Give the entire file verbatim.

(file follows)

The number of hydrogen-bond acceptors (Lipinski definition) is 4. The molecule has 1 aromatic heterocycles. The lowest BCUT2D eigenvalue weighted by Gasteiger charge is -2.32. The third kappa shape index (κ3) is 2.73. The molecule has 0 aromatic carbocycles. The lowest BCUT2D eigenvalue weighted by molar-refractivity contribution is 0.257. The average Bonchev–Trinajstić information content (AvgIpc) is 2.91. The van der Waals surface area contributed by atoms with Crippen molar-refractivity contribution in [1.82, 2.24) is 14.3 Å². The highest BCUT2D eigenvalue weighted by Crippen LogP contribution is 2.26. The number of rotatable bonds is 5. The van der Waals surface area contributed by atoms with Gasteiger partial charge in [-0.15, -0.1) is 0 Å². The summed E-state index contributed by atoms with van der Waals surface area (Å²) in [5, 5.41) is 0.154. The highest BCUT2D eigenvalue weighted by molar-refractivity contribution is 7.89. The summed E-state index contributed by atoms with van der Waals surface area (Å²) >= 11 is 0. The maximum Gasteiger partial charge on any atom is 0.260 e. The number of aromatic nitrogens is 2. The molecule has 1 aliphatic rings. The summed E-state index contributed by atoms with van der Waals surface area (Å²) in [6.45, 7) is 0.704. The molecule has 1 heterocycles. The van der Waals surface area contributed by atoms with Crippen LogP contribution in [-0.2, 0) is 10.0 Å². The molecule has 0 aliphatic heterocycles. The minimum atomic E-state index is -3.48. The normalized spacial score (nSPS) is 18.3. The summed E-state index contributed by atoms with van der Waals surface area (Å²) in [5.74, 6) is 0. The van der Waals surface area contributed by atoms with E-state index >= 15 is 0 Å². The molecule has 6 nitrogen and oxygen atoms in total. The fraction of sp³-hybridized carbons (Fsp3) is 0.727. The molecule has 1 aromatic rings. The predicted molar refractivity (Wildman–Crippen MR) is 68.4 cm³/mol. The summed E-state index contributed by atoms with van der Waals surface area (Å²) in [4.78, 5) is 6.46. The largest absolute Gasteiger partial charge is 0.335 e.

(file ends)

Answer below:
The number of hydrogen-bond acceptors (Lipinski definition) is 4. The molecule has 1 aromatic heterocycles. The lowest BCUT2D eigenvalue weighted by Gasteiger charge is -2.32. The third kappa shape index (κ3) is 2.73. The molecule has 0 aromatic carbocycles. The lowest BCUT2D eigenvalue weighted by molar-refractivity contribution is 0.257. The average Bonchev–Trinajstić information content (AvgIpc) is 2.91. The van der Waals surface area contributed by atoms with Crippen molar-refractivity contribution in [1.82, 2.24) is 14.3 Å². The highest BCUT2D eigenvalue weighted by Crippen LogP contribution is 2.26. The number of rotatable bonds is 5. The van der Waals surface area contributed by atoms with Gasteiger partial charge in [-0.15, -0.1) is 0 Å². The summed E-state index contributed by atoms with van der Waals surface area (Å²) in [5, 5.41) is 0.154. The highest BCUT2D eigenvalue weighted by molar-refractivity contribution is 7.89. The summed E-state index contributed by atoms with van der Waals surface area (Å²) >= 11 is 0. The maximum Gasteiger partial charge on any atom is 0.260 e. The number of aromatic nitrogens is 2. The molecule has 1 aliphatic rings. The summed E-state index contributed by atoms with van der Waals surface area (Å²) in [6.45, 7) is 0.704. The molecule has 1 heterocycles. The van der Waals surface area contributed by atoms with Crippen LogP contribution in [-0.2, 0) is 10.0 Å². The molecule has 0 aliphatic heterocycles. The minimum atomic E-state index is -3.48. The normalized spacial score (nSPS) is 18.3. The summed E-state index contributed by atoms with van der Waals surface area (Å²) in [5.74, 6) is 0. The van der Waals surface area contributed by atoms with E-state index >= 15 is 0 Å². The molecule has 6 nitrogen and oxygen atoms in total. The fraction of sp³-hybridized carbons (Fsp3) is 0.727. The molecule has 1 aromatic rings. The predicted molar refractivity (Wildman–Crippen MR) is 68.4 cm³/mol. The summed E-state index contributed by atoms with van der Waals surface area (Å²) in [4.78, 5) is 6.46. The largest absolute Gasteiger partial charge is 0.335 e.